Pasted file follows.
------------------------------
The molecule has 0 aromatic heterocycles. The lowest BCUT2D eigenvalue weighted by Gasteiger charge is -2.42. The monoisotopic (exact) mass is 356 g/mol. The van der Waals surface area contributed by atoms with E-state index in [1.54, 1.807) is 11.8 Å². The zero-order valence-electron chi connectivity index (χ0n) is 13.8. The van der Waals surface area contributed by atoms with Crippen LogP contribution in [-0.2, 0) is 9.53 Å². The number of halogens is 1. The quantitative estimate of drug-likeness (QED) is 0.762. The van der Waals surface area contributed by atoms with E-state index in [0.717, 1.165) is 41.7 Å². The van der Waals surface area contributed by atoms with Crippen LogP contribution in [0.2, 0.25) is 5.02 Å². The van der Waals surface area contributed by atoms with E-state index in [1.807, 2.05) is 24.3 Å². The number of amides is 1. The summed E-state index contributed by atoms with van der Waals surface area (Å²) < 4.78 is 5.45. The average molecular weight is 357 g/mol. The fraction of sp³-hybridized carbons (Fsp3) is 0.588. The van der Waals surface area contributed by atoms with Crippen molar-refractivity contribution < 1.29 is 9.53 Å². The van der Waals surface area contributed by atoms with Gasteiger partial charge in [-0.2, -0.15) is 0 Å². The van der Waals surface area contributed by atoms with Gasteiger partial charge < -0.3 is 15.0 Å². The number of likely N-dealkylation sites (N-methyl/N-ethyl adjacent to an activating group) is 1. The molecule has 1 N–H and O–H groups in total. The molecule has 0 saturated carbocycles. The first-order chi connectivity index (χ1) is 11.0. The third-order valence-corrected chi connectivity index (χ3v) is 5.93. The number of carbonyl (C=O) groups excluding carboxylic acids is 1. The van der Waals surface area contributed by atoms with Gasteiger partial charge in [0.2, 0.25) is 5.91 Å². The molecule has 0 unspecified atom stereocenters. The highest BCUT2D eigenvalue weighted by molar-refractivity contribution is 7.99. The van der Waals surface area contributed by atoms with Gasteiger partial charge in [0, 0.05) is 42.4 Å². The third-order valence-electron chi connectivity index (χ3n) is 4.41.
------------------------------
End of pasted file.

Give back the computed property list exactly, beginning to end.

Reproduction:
The molecule has 0 aromatic heterocycles. The lowest BCUT2D eigenvalue weighted by Gasteiger charge is -2.42. The monoisotopic (exact) mass is 356 g/mol. The van der Waals surface area contributed by atoms with E-state index in [1.54, 1.807) is 11.8 Å². The zero-order valence-electron chi connectivity index (χ0n) is 13.8. The van der Waals surface area contributed by atoms with Crippen LogP contribution in [-0.2, 0) is 9.53 Å². The number of halogens is 1. The quantitative estimate of drug-likeness (QED) is 0.762. The van der Waals surface area contributed by atoms with E-state index in [0.717, 1.165) is 41.7 Å². The van der Waals surface area contributed by atoms with Crippen LogP contribution in [0.2, 0.25) is 5.02 Å². The van der Waals surface area contributed by atoms with E-state index in [1.807, 2.05) is 24.3 Å². The number of amides is 1. The summed E-state index contributed by atoms with van der Waals surface area (Å²) < 4.78 is 5.45. The average molecular weight is 357 g/mol. The fraction of sp³-hybridized carbons (Fsp3) is 0.588. The van der Waals surface area contributed by atoms with Crippen molar-refractivity contribution < 1.29 is 9.53 Å². The van der Waals surface area contributed by atoms with Gasteiger partial charge in [-0.2, -0.15) is 0 Å². The van der Waals surface area contributed by atoms with Gasteiger partial charge < -0.3 is 15.0 Å². The number of likely N-dealkylation sites (N-methyl/N-ethyl adjacent to an activating group) is 1. The molecule has 1 N–H and O–H groups in total. The molecule has 0 saturated carbocycles. The first-order chi connectivity index (χ1) is 11.0. The third-order valence-corrected chi connectivity index (χ3v) is 5.93. The number of carbonyl (C=O) groups excluding carboxylic acids is 1. The van der Waals surface area contributed by atoms with Gasteiger partial charge in [0.2, 0.25) is 5.91 Å². The molecule has 0 unspecified atom stereocenters. The highest BCUT2D eigenvalue weighted by molar-refractivity contribution is 7.99. The van der Waals surface area contributed by atoms with Gasteiger partial charge in [0, 0.05) is 42.4 Å². The third-order valence-electron chi connectivity index (χ3n) is 4.41.